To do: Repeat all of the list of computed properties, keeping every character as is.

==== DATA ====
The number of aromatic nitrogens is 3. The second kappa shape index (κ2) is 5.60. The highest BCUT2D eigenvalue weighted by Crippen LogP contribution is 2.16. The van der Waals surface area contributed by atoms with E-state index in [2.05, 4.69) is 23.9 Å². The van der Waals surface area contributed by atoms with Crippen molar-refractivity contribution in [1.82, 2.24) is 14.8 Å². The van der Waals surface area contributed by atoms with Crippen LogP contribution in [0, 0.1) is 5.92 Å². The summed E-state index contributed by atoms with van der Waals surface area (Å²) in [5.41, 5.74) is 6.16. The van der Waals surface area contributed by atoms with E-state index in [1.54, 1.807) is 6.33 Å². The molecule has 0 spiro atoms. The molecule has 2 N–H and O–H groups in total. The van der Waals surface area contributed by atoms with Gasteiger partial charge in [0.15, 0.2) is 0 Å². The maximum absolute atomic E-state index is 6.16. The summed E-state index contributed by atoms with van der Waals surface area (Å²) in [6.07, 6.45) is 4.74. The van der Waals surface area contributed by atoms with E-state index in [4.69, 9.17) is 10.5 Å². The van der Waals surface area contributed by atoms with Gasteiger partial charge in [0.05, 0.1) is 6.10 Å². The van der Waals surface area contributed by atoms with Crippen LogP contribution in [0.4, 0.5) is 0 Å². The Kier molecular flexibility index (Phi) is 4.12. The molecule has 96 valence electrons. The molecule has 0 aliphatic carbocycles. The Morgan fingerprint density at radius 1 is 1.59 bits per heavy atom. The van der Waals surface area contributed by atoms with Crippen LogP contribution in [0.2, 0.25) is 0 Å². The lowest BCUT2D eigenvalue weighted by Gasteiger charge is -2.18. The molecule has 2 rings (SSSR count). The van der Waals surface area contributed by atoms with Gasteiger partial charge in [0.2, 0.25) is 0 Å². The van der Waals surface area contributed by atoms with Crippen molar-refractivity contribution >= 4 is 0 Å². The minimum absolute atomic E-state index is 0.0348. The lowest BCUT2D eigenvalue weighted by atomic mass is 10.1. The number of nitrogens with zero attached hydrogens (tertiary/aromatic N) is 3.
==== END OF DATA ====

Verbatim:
The number of aromatic nitrogens is 3. The second kappa shape index (κ2) is 5.60. The highest BCUT2D eigenvalue weighted by Crippen LogP contribution is 2.16. The van der Waals surface area contributed by atoms with E-state index in [2.05, 4.69) is 23.9 Å². The van der Waals surface area contributed by atoms with Crippen molar-refractivity contribution in [1.82, 2.24) is 14.8 Å². The van der Waals surface area contributed by atoms with Crippen LogP contribution in [0, 0.1) is 5.92 Å². The summed E-state index contributed by atoms with van der Waals surface area (Å²) in [5.41, 5.74) is 6.16. The van der Waals surface area contributed by atoms with E-state index in [1.54, 1.807) is 6.33 Å². The molecule has 0 spiro atoms. The molecule has 2 N–H and O–H groups in total. The van der Waals surface area contributed by atoms with Gasteiger partial charge in [0.15, 0.2) is 0 Å². The maximum absolute atomic E-state index is 6.16. The summed E-state index contributed by atoms with van der Waals surface area (Å²) in [6.07, 6.45) is 4.74. The van der Waals surface area contributed by atoms with E-state index in [4.69, 9.17) is 10.5 Å². The van der Waals surface area contributed by atoms with Gasteiger partial charge in [0.05, 0.1) is 6.10 Å². The van der Waals surface area contributed by atoms with Crippen LogP contribution in [0.4, 0.5) is 0 Å². The Kier molecular flexibility index (Phi) is 4.12. The molecule has 96 valence electrons. The molecule has 0 aliphatic carbocycles. The Morgan fingerprint density at radius 1 is 1.59 bits per heavy atom. The van der Waals surface area contributed by atoms with Crippen LogP contribution in [0.2, 0.25) is 0 Å². The lowest BCUT2D eigenvalue weighted by Gasteiger charge is -2.18. The molecule has 2 rings (SSSR count). The van der Waals surface area contributed by atoms with Gasteiger partial charge in [0.2, 0.25) is 0 Å². The van der Waals surface area contributed by atoms with Crippen molar-refractivity contribution >= 4 is 0 Å². The minimum absolute atomic E-state index is 0.0348. The lowest BCUT2D eigenvalue weighted by atomic mass is 10.1. The number of nitrogens with zero attached hydrogens (tertiary/aromatic N) is 3.